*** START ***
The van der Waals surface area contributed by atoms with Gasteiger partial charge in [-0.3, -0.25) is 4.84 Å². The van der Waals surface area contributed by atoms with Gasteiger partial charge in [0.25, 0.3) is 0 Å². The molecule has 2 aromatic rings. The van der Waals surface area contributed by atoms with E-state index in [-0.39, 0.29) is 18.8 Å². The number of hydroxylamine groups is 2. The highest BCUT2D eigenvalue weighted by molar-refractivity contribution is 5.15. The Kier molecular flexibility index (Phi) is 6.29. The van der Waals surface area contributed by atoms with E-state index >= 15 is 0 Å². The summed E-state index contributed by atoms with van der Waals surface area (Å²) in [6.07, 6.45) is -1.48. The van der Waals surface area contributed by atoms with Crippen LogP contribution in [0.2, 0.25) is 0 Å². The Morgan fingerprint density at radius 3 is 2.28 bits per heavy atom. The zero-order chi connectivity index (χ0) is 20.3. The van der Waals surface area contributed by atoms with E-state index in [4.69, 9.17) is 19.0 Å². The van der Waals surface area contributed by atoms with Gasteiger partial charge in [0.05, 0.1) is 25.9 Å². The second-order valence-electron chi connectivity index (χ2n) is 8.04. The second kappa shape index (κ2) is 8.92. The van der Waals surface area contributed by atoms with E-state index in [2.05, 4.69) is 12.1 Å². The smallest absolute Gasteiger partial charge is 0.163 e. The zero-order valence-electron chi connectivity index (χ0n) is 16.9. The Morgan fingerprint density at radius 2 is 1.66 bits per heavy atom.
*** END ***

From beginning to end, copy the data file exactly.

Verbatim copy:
The van der Waals surface area contributed by atoms with Gasteiger partial charge in [-0.3, -0.25) is 4.84 Å². The van der Waals surface area contributed by atoms with Gasteiger partial charge in [0.25, 0.3) is 0 Å². The molecule has 2 aromatic rings. The van der Waals surface area contributed by atoms with E-state index in [-0.39, 0.29) is 18.8 Å². The number of hydroxylamine groups is 2. The highest BCUT2D eigenvalue weighted by molar-refractivity contribution is 5.15. The Kier molecular flexibility index (Phi) is 6.29. The van der Waals surface area contributed by atoms with E-state index >= 15 is 0 Å². The summed E-state index contributed by atoms with van der Waals surface area (Å²) in [6.07, 6.45) is -1.48. The van der Waals surface area contributed by atoms with Crippen LogP contribution in [0.2, 0.25) is 0 Å². The Morgan fingerprint density at radius 3 is 2.28 bits per heavy atom. The zero-order chi connectivity index (χ0) is 20.3. The van der Waals surface area contributed by atoms with E-state index in [4.69, 9.17) is 19.0 Å². The van der Waals surface area contributed by atoms with Gasteiger partial charge in [0.05, 0.1) is 25.9 Å². The second-order valence-electron chi connectivity index (χ2n) is 8.04. The second kappa shape index (κ2) is 8.92. The van der Waals surface area contributed by atoms with E-state index in [2.05, 4.69) is 12.1 Å². The smallest absolute Gasteiger partial charge is 0.163 e. The zero-order valence-electron chi connectivity index (χ0n) is 16.9. The Morgan fingerprint density at radius 2 is 1.66 bits per heavy atom.